• Healthy diet: Like physical activity, a low-fat diet rich in fruit and vegetables lowers the risk of prostate cancer. Green leafy vegetables are rich in antioxidants. As a result, they can help to reduce inflammation and the risk of prostate cancer.

    A placebo-controlled trial studied men with localized prostate cancer randomized to either a food supplement containing pomegranate, green tea, broccoli, and turmeric or placebo control for six months (Thomas et al., 2014). They demonstrated a significant reduction in PSA in the food supplement group compared to the placebo.

    A trial for mixed daily supplementation with 35 mg lycopene, 55 ug selenium, and 600 mg green tea catechins also reported clinical benefits (Gontero et al., 2015).

Certain vitamins and minerals found in plant-based foods like sesame seeds, tomatoes, avocados, walnuts, and pomegranate can improve prostate health and reduce the risk of cancer.

  • Zinc – is essential for your prostate health. Sesame seeds, almonds, and pumpkin seeds are good sources of zinc.

  • Lycopene – can lower the levels of PSA, a marker of prostate cancer activity. Lycopene supplementation is useful for reducing the risk of developing different types of cancers, including skin, breast, lung, prostate, and liver cancers, through reducing oxidative stress and inflammation (Khan et al., 2008). Lycopene-rich foods like tomatoes, watermelon, papaya, and apricots are beneficial to prostate health. In advanced prostate cancer, it modulates markers of disease progression and recurrence.

  • Beta-sitosterol – can reduce the severity of prostate cancer urinary symptoms. In some cases, the usual treatments do not work. Thus, natural approaches may be the best way to improve your symptoms. Beta-sitosterol improves urinary flow and reduces residual urine volume. Avocados, soybeans, and pumpkin, provides a safe, natural source of this therapeutic agent.

What natural supplements can improve the outcome of brachytherapy?

Lifestyle changes and natural supplements may help improve outcomes and reduce side effects. Yet, the benefits or harmful effects of taking natural supplements on brachytherapy outcomes remain controversial.

For instance, several clinical trials have demonstrated that cotreatment with antioxidants and radiation therapy can reduce treatment side effects through the protection of healthy cells from damage (Lawenda et al., 2008).

Conversely, other studies showed that antioxidants might protect both normal and tumor cells from radiation-induced oxidative damage, reducing the effectiveness of radiotherapy (Hasan et al., 2010; Lawenda et al., 2008).

Nicholas et al., in a retrospective study, investigated the effects of health supplements on the outcomes and toxicities in prostate cancer patients treated with radiation therapy.

The analysis showed that men who were taking a health supplement had better overall survival compared to non-supplement control (Zaorsky et al., 2016). However, adjusting for lifestyle factors and other diseases reduced this survival benefits.

There were no differences in rates of disease recurrence, metastasis, and cancer-specific survival between the groups. The toxicities of radiation therapy were similar for both groups (Zaorsky et al., 2016).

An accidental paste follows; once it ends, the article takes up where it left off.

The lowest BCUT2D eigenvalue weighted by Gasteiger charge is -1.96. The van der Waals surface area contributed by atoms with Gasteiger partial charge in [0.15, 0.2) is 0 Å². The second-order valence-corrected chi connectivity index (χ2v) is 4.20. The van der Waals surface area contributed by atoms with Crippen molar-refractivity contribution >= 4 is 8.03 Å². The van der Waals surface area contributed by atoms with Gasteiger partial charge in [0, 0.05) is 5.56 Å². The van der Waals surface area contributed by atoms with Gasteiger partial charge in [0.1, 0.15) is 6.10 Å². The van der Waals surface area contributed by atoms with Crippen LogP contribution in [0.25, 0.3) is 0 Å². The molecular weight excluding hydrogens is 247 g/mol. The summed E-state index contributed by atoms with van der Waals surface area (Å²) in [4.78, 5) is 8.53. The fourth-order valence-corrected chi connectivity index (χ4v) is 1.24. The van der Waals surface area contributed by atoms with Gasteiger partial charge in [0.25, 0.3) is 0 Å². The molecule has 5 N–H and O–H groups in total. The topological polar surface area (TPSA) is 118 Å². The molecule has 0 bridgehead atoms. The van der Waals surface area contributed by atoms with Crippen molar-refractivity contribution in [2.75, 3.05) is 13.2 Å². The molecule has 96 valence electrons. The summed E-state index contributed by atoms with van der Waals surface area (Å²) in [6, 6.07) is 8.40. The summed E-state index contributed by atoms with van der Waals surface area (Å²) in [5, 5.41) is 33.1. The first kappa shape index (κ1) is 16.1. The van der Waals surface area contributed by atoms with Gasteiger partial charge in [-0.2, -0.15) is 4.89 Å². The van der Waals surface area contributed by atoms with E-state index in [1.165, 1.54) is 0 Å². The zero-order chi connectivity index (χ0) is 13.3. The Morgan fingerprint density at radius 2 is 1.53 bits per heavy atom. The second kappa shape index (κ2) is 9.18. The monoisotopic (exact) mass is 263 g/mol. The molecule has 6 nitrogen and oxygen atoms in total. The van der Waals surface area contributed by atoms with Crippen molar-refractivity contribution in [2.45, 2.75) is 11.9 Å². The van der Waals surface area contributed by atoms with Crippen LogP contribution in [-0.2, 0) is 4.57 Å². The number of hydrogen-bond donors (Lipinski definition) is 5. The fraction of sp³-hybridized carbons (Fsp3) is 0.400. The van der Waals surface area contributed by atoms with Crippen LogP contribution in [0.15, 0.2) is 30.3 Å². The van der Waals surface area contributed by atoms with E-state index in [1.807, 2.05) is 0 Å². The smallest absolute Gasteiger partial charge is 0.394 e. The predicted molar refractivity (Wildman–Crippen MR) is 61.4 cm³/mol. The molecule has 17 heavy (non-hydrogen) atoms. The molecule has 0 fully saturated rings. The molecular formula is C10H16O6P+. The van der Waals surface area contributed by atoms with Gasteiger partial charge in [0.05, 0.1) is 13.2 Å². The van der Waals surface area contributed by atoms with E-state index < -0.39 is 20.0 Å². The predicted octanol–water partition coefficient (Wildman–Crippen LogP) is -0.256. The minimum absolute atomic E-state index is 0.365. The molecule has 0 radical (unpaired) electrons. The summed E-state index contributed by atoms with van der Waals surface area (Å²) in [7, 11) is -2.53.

Therefore, careful assessment of your circumstances is an essential aspect of safe supplementation during brachytherapy. It would be best if you discussed the initiation of any dietary supplements with your doctor.

Sources

  1. Chin, J., Rumble, R.B., Kollmeier, M., Heath, E., Efstathiou, J., Dorff, T., Berman, B., Feifer, A., Jacques, A., Loblaw, D.A., 2017. Brachytherapy for patients with prostate cancer: American Society of Clinical Oncology/Cancer Care Ontario joint guideline update. J. Clin. Oncol. 35, 1737–1743.
  2. Gontero, P., Marra, G., Soria, F., Oderda, M., Zitella, A., Baratta, F., Chiorino, G., Gregnanin, I., Daniele, L., Cattel, L., 2015. A randomized double‐blind placebo controlled phase I–II study on clinical and molecular effects of dietary supplements in men with precancerous prostatic lesions. Chemoprevention or “chemopromotion”? The Prostate 75, 1177–1186.
  3. Hasan, Y., Schoenherr, D., Martinez, A.A., Wilson, G.D., Marples, B., 2010. Prostate-specific natural health products (dietary supplements) radiosensitize normal prostate cells. Int. J. Radiat. Oncol. Biol. Phys. 76, 896–904.
  4. Khan, N., Afaq, F., Mukhtar, H., 2008. Cancer chemoprevention through dietary antioxidants: progress and promise. Antioxid. Redox Signal. 10, 475–510.
  5. Lawenda, B.D., Kelly, K.M., Ladas, E.J., Sagar, S.M., Vickers, A., Blumberg, J.B., 2008. Should supplemental antioxidant administration be avoided during chemotherapy and radiation therapy? J. Natl. Cancer Inst. 100, 773–783.
  6. Skowronek, J., 2013. Low-dose-rate or high-dose-rate brachytherapy in treatment of prostate cancer–between options. J. Contemp. Brachytherapy 5, 33.
  7. Thomas, R., Williams, M., Sharma, H., Chaudry, A., Bellamy, P., 2014. A double-blind, placebo-controlled randomised trial evaluating the effect of a polyphenol-rich whole food supplement on PSA progression in men with prostate cancer—the UK NCRN Pomi-T study. Prostate Cancer Prostatic Dis. 17, 180.
  8. Zaorsky, N.G., Churilla, T.M., Ruth, K., Hayes, S.B., Sobczak, M.L., Hallman, M.A., Smaldone, M.C., Chen, D.Y., Horwitz, E.M., 2016. Men’s health supplement use and outcomes in men receiving definitive intensity-modulated radiation therapy for localized prostate cancer. Am. J. Clin. Nutr. 104, 1583–1593.